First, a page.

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And while we were only privy to a single meeting, we got a feel for some small part of Epic's "kitchen sink" approach to level design. After a group of Locusts spews forth en masse from a few emergence holes, containing nearly every type of unit from Boomers to Brumaks, a director suggested adding a few Reavers into the mix for good measure. Bleszinski hesitated. "Usually I'm pushing for more, but -" Someone finished his thought: "We're getting to the point where we need to stop shoving stuff into the level." The room briefly fell silent as the team pondered the implications of what had just been said.
The suggestion there could be such a thing as "enough" seemed oddly out of place in this room, at this building, among these people. Slowly the confused looks faded, nodding heads achieved critical mass and the team focused like a laser on the task of taking what was there and polishing it to a mirror shine. Normally this kind of push precedes a game's release date by mere months, sometimes weeks, but here, almost half a year away from Gears 2's ship date, the team was being asked to cap the features and crunch. Gears 2's producer, Rod Fergusson, called it a mini-crunch, and says it focuses the team, many of whom have been working on Gears 2 since around the time Gears 1 shipped. So here they were, stepping out of the development cocoon for a brief moment in time to mini crunch on "Assault," adding smoke effects here, chasing down a missing shotgun sound there, using the fine-tuning dial to hone in the badass.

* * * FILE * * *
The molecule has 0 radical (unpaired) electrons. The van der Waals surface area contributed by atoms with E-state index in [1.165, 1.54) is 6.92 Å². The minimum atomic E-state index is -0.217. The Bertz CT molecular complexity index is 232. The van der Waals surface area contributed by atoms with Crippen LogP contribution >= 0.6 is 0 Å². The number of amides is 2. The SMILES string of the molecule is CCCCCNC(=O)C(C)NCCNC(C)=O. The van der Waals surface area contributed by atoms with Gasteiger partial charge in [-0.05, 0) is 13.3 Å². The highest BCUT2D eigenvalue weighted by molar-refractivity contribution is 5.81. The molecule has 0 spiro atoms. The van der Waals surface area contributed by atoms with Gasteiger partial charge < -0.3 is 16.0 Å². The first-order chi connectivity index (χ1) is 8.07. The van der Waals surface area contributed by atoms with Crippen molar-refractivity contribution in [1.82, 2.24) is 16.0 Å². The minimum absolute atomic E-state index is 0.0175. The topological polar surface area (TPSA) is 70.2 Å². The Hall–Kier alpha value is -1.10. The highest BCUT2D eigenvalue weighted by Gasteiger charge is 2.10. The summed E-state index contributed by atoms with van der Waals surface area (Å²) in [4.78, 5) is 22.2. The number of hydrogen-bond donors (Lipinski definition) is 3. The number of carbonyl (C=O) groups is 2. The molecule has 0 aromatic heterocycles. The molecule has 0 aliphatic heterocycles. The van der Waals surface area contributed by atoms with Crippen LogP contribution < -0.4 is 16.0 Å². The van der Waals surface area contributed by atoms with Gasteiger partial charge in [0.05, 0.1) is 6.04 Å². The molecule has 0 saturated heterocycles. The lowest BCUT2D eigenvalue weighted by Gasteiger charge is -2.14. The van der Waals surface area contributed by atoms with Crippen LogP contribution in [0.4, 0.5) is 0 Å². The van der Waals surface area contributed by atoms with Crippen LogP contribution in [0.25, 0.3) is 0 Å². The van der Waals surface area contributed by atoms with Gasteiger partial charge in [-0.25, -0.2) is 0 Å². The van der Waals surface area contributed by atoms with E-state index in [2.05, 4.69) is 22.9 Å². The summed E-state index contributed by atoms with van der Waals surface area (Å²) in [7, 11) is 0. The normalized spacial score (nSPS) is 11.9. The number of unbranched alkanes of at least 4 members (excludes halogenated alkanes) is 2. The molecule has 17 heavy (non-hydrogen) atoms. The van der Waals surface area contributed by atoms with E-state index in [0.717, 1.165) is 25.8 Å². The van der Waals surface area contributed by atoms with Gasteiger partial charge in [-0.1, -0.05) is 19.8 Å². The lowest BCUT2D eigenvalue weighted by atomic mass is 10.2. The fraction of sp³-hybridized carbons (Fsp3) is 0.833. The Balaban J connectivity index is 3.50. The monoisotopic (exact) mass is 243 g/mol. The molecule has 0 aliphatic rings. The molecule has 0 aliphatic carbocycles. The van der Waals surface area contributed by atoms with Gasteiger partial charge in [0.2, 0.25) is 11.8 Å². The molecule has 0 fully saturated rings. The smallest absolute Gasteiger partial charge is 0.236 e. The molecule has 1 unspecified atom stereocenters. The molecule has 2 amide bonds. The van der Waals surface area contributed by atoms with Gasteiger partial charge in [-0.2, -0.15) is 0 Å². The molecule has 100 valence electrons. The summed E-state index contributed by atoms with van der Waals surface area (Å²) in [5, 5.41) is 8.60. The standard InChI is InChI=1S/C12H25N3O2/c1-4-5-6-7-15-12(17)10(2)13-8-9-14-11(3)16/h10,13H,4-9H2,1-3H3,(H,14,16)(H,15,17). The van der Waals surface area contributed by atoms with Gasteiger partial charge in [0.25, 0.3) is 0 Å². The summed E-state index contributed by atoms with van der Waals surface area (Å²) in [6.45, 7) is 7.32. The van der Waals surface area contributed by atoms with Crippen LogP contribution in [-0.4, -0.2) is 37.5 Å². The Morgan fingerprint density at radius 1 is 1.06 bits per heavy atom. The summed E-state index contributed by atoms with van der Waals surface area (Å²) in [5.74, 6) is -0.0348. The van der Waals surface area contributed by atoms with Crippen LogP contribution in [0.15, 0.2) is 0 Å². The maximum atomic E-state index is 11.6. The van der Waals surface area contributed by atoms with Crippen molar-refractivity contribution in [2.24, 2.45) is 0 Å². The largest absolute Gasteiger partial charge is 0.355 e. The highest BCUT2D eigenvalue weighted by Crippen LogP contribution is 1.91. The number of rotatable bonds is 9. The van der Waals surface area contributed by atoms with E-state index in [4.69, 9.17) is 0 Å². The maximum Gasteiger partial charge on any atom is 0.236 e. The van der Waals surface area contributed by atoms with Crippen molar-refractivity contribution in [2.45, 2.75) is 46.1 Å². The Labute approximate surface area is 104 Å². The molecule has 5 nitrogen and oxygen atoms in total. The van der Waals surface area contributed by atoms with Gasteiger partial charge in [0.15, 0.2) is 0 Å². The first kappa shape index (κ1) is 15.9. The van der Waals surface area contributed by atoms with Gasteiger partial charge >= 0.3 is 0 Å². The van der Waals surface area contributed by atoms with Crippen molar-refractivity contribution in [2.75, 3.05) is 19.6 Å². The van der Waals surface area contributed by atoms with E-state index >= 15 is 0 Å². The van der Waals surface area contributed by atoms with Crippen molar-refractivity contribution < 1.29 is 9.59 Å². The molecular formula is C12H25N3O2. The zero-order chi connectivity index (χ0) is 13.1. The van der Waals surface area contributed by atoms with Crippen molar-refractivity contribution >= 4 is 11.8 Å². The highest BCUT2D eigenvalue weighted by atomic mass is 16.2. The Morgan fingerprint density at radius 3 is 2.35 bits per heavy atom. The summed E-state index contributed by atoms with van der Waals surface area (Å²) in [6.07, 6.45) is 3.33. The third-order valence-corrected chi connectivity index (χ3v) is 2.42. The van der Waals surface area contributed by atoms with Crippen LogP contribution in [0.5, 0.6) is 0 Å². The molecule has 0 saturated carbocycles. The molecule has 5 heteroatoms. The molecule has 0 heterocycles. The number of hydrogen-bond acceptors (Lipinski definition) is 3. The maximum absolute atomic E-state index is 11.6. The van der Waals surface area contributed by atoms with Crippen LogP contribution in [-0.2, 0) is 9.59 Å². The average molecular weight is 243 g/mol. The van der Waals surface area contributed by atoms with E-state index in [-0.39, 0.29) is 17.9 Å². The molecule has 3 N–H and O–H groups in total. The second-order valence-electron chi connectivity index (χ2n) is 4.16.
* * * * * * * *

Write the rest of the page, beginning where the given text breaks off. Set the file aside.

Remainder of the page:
In the level's finale, the last remaining derricks are intercepted by a Brumak (the gigantic, heavily armed humanoid creature that makes a brief appearance in the original Gears). In the build of "Assault" we saw, the Brumak simply stood in place, waiting to be mowed down by the derrick's on-board turret. But a couple directors wanted to take it further. "What if he was charging at you - would that be too much? Like a full-on suicide run. So it's coming at you screaming and you're hitting it with the gun and chunks of its face are flying off." It's not exactly Saving Private Ryan, but who says you can't find inspiration in the gleefully absurd violence of a Schwarzenegger flick?
Once the level played all the way through, the designers traded notes, spreadsheet cells were filled in, reports filed, orders assigned and kills tallied. You could see the gleam in each set of eyes. This was their baby; they were proud to behold its badass, but the biggest problem seemed to be there was only one controller. If they all could have started playing, they would have.
Someone suggested they run it again - just to be sure they'd caught everything. They didn't have to ask twice.
Jordan Deam is the Content Editor for The Escapist. He wrote this byline from Oslo, Norway.